Believe it or not, the original manuscript of Simple Abundance ended up being 957 pages. I never intended for it to be that long; it’s just having discovered that the world was round not flat, the source of the Nile and the Lost City of Z down the Amazon, I didn’t know if I’d be able to make it back to my suburban home alive and in time to make dinner, so I needed this book to be my explorers log, one woman’s daily record of just how wonderful a New Year can be.
With hindsight, when I recall those five years, it seemed that the harder I worked, the luckier I became. But the voices in my head didn’t agree, so every day I was greeted by the doomsday chorus: Why is it taking so long? It’s not coming at all, what are you doing with our life? You’re 45, get a grip, girl, and my favorite, “When are you going to get a real job?” So I had to put blinders on and turn off the negativity. My task as I saw it was to keep calm and type on. Later when I could look back on the perils of the page, it was fascinating to make the connection that the more I prayed and the longer I worked, the further I mysteriously moved towards being in the right place at the right time through the mystical chain of chance that eventually led me to having the first of many marvelous conversations with Oprah Winfrey on the miraculous power of keeping a Gratitude Journal. She had also invited twenty million of her viewers to listen in.
Dame Good Fortune found me looking for Her, thank Goodness. A couple of weeks later I had the astonishing joy of waking up on my 49th birthday and walking down the driveway to pick up the newspapers, opening up the New York Times and discovering I was No #1 on the best-seller list. The “pink book” kept her perch for over two years. It was the best Sunday morning of my life but if I didn’t have the proof framed on my wall over where I write, I probably wouldn’t believe it either.
Which is why beginning, especially a New Year is always wonderful. Beginners (especially if you’ve been at it for a while) possess an undeniable streak of luck. It takes a lot of do-overs and fresh starts to find a future with your name on it, so let’s aim for your name in lights.
Still, you might be wondering how many beginnings must we embark upon before we grab the brass ring of another chance on life’s carousel? Well, I guess as many fresh starts as it takes to stick, as many times as a champion comes from behind, rolls with the punches, sinks the putt, hits it out of the park or wins by a nose. As many times as it takes until you discover that you’ve got to be both a sprinter and a long distance runner in life’s marathon because guess what—there’s no gridlock on the extra mile. As many times as it takes until you realize that endurance now means more to you as the endeavor which got you going in the first place. Until you’ve lost track of how many times you’ve been on the ropes or down for the count. Because when you get up again, this time the gloves are coming off, Babe. We’re getting real with ourselves and with Providence.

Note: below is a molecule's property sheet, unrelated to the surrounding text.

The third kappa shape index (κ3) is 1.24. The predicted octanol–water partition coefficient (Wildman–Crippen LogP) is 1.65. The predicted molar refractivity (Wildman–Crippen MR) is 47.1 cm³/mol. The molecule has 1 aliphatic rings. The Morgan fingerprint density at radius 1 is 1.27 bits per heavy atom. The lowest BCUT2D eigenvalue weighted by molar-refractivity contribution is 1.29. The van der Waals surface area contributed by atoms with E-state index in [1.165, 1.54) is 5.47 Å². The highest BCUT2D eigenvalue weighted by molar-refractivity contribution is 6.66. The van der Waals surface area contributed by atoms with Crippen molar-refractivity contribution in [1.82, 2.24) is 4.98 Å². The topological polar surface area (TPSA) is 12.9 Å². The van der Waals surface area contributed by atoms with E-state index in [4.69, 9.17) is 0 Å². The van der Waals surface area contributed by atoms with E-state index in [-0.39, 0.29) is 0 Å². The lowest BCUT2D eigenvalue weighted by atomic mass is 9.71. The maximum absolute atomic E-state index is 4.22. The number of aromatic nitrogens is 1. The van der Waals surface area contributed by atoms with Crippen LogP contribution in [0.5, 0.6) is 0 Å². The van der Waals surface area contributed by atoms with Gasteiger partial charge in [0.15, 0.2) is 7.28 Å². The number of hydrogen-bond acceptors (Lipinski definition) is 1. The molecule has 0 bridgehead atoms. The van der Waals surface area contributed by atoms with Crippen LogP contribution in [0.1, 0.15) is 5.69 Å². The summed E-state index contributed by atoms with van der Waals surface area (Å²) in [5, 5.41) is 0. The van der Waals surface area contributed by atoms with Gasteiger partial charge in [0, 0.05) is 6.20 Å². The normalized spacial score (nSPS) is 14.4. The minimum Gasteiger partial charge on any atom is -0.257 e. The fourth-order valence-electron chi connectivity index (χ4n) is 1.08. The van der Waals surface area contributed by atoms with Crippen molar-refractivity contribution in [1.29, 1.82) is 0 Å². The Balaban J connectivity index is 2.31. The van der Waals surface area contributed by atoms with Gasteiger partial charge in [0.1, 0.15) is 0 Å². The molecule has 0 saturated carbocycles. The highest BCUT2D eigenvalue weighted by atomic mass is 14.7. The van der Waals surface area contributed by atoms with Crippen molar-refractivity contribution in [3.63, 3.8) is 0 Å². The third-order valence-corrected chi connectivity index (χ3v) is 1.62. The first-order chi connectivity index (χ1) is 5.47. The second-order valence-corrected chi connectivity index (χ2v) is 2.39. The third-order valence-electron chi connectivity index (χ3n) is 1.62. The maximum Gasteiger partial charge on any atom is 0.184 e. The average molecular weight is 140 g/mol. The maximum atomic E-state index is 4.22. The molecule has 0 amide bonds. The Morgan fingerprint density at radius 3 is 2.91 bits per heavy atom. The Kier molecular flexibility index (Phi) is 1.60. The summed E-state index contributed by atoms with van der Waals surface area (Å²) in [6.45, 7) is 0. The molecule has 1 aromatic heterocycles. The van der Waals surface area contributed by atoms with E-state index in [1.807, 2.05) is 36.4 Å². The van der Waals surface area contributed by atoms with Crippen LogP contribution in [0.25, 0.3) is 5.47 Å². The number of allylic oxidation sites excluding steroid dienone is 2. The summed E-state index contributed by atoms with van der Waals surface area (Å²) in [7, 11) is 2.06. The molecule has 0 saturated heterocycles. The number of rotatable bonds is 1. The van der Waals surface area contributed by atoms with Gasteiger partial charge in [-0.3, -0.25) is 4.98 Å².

Now I better understand the ripples of even small choices in the circle of life, the restorative, mystical power of cycles and giving Mother Time the respect and reverence She deserves. Did you know that it took scientists 100 years to prove Albert Einstein’s Theory of Relativity? The thought boggles the mind. I always loved Einstein’s explanation of his cosmos stirring discovery: “Sit with a pretty girl for an hour and it feels like a minute. Put your hand on a hot stove for a minute and it feels like an hour. That’s relativity.”
Beginning again is the New Year’s gift to each of us. However, beginning again is the ultimate DIY project for those of us who never thought we would have to begin again at this stage of our lives. Here then, is a conundrum worthy of the Nobel Prize winning physicist Dr. Albert Einstein’s genius. “We cannot solve our problems with the same thinking we used when we created them … Imagination is everything. It is the preview of life’s coming attractions.”
Hold that thought as we imagine a New Year that’s your personal idea of wonderful. How about we raise a glass of good cheer to living Simple Abundance, not just reading it.
Sending dearest love, blessings of peace and plenty and always, blessings on your courage.